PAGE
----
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Stalking and Harassment Cases

Volume 602: debated on Thursday 26 November 2015

5. What steps the Crown Prosecution Service has taken to enable its prosecutors effectively to prosecute stalking and harassment cases. (902346)

The CPS launched a joint stalking protocol with the police in September 2014, and has revised its legal guidance to prosecutors and delivered training on the new stalking offences, which led to a 15.1% rise in the level of prosecutions last year. The CPS continues to work closely with the police and voluntary sector to increase and improve prosecutions.

The national stalking helpline responded to 2,800 calls last year and frequently speaks to victims of stalking and harassment where restraining orders are not given or where ineffective restraining orders are given following a trial. It already takes the average victim 100 incidents of harassment before they go to the police. Does my hon. and learned Friend agree that stalking and harassment are serious offences that can lead to serious sexual assault and violent offences, including murder? What more can be done to address this serious and often hidden problem?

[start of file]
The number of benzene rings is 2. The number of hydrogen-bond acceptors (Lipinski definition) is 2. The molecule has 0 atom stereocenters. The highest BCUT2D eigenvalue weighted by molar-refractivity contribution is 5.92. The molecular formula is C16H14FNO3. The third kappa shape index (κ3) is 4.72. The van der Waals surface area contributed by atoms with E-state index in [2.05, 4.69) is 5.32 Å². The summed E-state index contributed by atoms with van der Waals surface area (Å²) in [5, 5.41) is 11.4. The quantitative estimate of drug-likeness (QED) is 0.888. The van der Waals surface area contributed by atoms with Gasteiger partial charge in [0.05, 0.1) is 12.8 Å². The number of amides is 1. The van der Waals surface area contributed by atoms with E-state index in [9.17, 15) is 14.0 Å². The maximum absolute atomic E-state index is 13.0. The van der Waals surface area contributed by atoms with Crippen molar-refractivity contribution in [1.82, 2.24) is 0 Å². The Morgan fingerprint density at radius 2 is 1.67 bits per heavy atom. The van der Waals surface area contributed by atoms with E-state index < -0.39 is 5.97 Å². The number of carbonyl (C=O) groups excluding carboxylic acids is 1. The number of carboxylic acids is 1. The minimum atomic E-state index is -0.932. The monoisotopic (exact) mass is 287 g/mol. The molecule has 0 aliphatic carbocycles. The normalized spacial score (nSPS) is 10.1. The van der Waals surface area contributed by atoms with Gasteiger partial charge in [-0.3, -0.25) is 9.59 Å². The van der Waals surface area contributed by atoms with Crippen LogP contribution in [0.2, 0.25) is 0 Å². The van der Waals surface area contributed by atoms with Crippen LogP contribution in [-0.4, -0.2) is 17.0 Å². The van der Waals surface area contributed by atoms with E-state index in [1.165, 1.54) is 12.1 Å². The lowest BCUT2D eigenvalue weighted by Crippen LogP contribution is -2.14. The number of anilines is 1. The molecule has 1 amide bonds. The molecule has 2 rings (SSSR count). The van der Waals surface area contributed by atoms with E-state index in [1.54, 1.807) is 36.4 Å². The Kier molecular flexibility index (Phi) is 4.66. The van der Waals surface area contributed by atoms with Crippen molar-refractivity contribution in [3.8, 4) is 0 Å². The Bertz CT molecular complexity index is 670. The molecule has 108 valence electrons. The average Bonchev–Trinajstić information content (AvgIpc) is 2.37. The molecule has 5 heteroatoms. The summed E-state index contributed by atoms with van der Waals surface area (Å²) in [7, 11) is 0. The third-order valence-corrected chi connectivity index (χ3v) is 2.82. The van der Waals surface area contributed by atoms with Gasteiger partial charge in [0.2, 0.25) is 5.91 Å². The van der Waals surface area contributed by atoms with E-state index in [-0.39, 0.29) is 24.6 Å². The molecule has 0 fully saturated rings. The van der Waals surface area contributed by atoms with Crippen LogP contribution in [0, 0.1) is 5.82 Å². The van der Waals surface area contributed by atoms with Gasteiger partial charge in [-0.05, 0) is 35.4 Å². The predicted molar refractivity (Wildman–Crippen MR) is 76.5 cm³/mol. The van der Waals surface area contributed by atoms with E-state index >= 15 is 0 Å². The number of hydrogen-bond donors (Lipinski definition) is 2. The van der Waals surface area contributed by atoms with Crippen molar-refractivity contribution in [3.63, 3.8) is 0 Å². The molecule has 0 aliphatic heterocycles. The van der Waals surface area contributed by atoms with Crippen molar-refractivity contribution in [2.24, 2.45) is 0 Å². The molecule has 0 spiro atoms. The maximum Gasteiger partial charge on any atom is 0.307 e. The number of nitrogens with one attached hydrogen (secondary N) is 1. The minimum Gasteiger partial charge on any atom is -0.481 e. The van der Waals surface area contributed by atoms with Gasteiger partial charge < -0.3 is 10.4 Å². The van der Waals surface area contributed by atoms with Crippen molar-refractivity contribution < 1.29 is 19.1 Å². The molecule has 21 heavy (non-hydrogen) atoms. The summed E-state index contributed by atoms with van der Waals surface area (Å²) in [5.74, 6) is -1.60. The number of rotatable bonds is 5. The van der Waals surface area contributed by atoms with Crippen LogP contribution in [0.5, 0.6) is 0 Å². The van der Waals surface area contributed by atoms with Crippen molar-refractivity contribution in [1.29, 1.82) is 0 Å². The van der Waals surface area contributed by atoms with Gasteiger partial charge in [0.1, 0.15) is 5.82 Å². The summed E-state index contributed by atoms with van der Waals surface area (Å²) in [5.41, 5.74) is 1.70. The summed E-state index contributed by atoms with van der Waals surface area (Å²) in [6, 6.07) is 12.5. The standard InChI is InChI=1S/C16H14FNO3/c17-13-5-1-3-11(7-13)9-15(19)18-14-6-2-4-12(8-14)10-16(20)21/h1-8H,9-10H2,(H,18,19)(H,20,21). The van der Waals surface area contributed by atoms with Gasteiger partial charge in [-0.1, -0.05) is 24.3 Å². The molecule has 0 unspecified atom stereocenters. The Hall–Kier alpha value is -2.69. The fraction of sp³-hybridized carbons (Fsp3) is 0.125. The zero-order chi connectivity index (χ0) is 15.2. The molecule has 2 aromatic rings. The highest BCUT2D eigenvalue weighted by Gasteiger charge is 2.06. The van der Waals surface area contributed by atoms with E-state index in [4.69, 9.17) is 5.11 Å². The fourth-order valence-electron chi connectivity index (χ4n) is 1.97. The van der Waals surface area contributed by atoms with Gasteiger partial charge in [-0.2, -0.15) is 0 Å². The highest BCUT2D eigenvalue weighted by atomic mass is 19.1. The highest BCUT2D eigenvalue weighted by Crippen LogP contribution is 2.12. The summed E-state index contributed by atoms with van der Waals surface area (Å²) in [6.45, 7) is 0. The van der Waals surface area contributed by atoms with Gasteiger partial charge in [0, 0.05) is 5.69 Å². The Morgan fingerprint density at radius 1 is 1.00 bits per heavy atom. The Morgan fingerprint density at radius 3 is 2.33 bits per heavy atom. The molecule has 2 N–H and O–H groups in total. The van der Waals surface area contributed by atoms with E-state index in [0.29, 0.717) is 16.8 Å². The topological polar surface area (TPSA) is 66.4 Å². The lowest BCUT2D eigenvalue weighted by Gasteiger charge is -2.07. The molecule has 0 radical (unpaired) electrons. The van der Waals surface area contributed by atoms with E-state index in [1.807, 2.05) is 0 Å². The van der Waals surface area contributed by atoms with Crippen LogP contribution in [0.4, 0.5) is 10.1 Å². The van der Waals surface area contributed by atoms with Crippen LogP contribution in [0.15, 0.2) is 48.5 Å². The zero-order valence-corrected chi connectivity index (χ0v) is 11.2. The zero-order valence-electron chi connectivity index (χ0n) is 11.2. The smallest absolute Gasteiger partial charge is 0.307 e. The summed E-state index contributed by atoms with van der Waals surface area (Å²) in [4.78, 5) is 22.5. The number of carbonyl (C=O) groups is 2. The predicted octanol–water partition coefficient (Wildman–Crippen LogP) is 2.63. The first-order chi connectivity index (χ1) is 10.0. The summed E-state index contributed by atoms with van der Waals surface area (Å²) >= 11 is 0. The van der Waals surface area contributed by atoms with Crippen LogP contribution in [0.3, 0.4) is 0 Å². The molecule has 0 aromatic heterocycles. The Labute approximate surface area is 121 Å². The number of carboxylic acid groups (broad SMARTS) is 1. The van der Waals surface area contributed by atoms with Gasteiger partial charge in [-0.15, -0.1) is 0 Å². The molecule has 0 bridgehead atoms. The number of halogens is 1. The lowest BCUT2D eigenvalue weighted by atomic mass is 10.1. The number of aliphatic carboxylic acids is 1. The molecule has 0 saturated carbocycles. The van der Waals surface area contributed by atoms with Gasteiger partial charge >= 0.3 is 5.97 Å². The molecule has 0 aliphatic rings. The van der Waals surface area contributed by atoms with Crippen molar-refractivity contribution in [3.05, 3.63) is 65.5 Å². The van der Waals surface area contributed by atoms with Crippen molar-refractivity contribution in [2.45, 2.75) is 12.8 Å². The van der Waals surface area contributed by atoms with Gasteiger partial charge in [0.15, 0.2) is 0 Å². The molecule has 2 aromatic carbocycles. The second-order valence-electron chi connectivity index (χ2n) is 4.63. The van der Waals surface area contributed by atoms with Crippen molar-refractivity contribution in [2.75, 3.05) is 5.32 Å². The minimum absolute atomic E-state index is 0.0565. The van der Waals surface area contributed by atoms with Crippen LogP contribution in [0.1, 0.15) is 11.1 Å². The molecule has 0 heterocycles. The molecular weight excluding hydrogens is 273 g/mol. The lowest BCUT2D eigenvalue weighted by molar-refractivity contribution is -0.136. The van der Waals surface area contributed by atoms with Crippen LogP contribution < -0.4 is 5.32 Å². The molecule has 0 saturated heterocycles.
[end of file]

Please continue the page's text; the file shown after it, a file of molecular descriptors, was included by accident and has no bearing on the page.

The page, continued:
My hon. Friend is right to emphasise the seriousness of stalking—it is no joke—and I join her in commending the work of the organisation she mentioned. The CPS legal guidance on this crime urges prosecutors to apply for restraining orders on conviction and, where appropriate, on acquittal too. It is vital that we deal with this serious crime in a way that protects victims and deters perpetrators.

There is concern that the new stalking provisions are not being used and that harassment provisions are being used instead. Will my hon. and learned Friend indicate that the seriousness of the offence should be reflected in the use of stalking charges rather than harassment charges?

My hon. Friend speaks with experience from her practice in criminal law. I was a member of the all-party group on stalking and harassment, together with Mr Elfyn Llwyd, the former Member for Dwyfor Meirionnydd, and we said then it was vital that the law be used to its full extent. There is a non-exhaustive list of types of stalking behaviour. This means that prosecutors and the police should be looking at such cases in a wide way and applying the full extent of the law wherever appropriate.